The Covid-19 pandemic and the resulting health and economic crisis have hit the tourism sector hard. This unprecedented period is raising many questions. Should tourism reinvent itself? What will the new “normal” look like?
The situation we are experiencing today is necessarily more favorable to hoteliers than to Airbnb. The hoteliers are likely to recover their market share because hotels are considered more secure in terms of health than an apartment rented by an individual.
Hotels are infrastructures that put in place mandatory and verified cleaning protocols which provides consumers with the feeling of a place more suited for their current needs in the time of crisis. But this is not the only reason why Airbnb is destined for a crisis period in the coming months.
The Effects of the Crisis on the Airbnb Model
The effects of the crisis on the Airbnb model will be numerous and very negative, even stronger than for other players in the industry. The reason is that Airbnb is more fragile because most of the accommodation is owned by individuals, who are on their own to face such a crisis.
Initially, the company encouraged many individuals to invest in apartments and then rent them out.
Today, some of them want to sell their property or start renting it out for the long term. At the same time, local policies will be strengthened. With the crisis, municipalities will be forced to promote the local economy and therefore hotels, to the detriment of individuals and Airbnb.
The truth is, however, that Airbnb no longer has to prove its ability to recover. They have succeeded in creating a real brand image which remains very attractive. On the other hand, they will experience a period of great difficulty which will force the company to review its model of short-term rentals.
While this is likely to take time, the company will first have to start reviewing the organization. According to experts, they themselves are not yet sure which direction they will take in the coming months or years. But one thing is certain, the changes in the market are already visible, from Paris to Vienna.
Short-term Rentals at Risk in Paris?
In 2019, 50.3 million tourists arrived in Ile-de-France (the region surrounding Paris). In 2020, it is much less. At the beginning of June, according to data from AirDNA, only 41% of the properties offered on Airbnb were occupied, against 55% in a “usual” year. And unfortunately for the landlords, tourism experts do not predict a return to “normal” tourism activity within a year.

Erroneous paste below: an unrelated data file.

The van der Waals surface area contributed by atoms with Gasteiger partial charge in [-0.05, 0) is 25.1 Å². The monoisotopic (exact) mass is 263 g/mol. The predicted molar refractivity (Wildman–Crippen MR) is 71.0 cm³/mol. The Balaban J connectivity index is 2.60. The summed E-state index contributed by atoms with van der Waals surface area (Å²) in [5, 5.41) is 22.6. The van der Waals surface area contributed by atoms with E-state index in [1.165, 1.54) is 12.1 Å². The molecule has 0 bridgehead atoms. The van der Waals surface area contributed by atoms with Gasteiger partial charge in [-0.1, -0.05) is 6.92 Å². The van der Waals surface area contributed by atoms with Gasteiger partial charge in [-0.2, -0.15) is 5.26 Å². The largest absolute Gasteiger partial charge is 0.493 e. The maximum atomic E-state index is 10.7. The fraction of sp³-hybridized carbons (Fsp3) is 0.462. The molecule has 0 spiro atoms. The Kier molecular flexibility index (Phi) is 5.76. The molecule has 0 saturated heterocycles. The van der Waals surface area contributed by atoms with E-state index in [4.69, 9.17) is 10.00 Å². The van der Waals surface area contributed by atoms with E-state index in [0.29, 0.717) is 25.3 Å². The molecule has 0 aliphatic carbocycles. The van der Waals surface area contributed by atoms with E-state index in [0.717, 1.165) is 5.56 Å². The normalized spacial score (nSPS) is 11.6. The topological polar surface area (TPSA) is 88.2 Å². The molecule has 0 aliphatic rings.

As a result, the owners may wonder if, exceptionally, it might not be better to turn their Airbnb listing into a long-term rental, for the months to come. At least until the crisis stabilizes.
Since the deconfinement, the property manager Flatlooker observed that this question concerns more and more owners. The platform claims to have received three times more calls from individuals wishing to know the terms of a transition from a seasonal rental to a long-term rental, from the month of May, compared to the usual average.
Drastic Fall in Prague
The decline of the popularity of Airbnb and other short-term rentals in Prague is best illustrated by data on the number of new bookings each week of this year. These show a gradual decline in the number of nights in demand in the Czech capital since the beginning of the year.
AirDNA analysts saw the biggest drop in the week since April 20, when the interest fell by as much as 86% compared to the first week of the year.
While at the beginning of the year, tourists booked 8,329 new stays for any future date in Prague, in the week from April 20, it was only 1,143. The decline is all the more significant because the winter months tend to be less busy for tourists. As of mid-June, there were only 4,588 new reservations, which is still 55% less than in January.
Another consequence of the coronavirus crisis is the loss of people who offer their apartment for rent on Airbnb in the city. “Large landlords”, of which there were 170 last year, decreased by as much as a fifth year-on-year.
However, most hosts rent only one apartment. While last year there were 3,309, this year it is 2,800. This is a 15% drop. The decrease in owners renting two or more apartments is 11%.
Pandemic Changing the Vienna Rental Market
According to a study by Innofact, half of Austrians will no longer want to use the Airbnb model in the future. The main reason is the change of attitude towards hygiene standards.
27% no longer feel comfortable with the idea of spending the night in the home of strangers and using their sanitary facilities. Another 14% would refrain from renting an Airbnb apartment for various other reasons. A minority of just under 13% can well imagine renting an Airbnb apartment this year.
According to ImmobilienScout24, many providers are also expecting this “Airbnb effect” and are increasingly looking for long-term rentals. This can be seen from the sudden increase in the availability of small apartments on Immoscout24. In April, the offer almost doubled compared to the pre-crisis period.
This applies in particular to Vienna and, as mentioned, to the area of very small rental apartments of up to 60 square meters. Instead of 2,756 apartments in January, 5,113 objects were available in Vienna in April.
Especially in the tourist districts in the city center, the number of apartments on offer increased rapidly during the month. The situation calmed down somewhat in May and the numbers are falling. The total range of apartments up to 60 square meters decrease again somewhat but was still 13% above the level at the beginning of the year.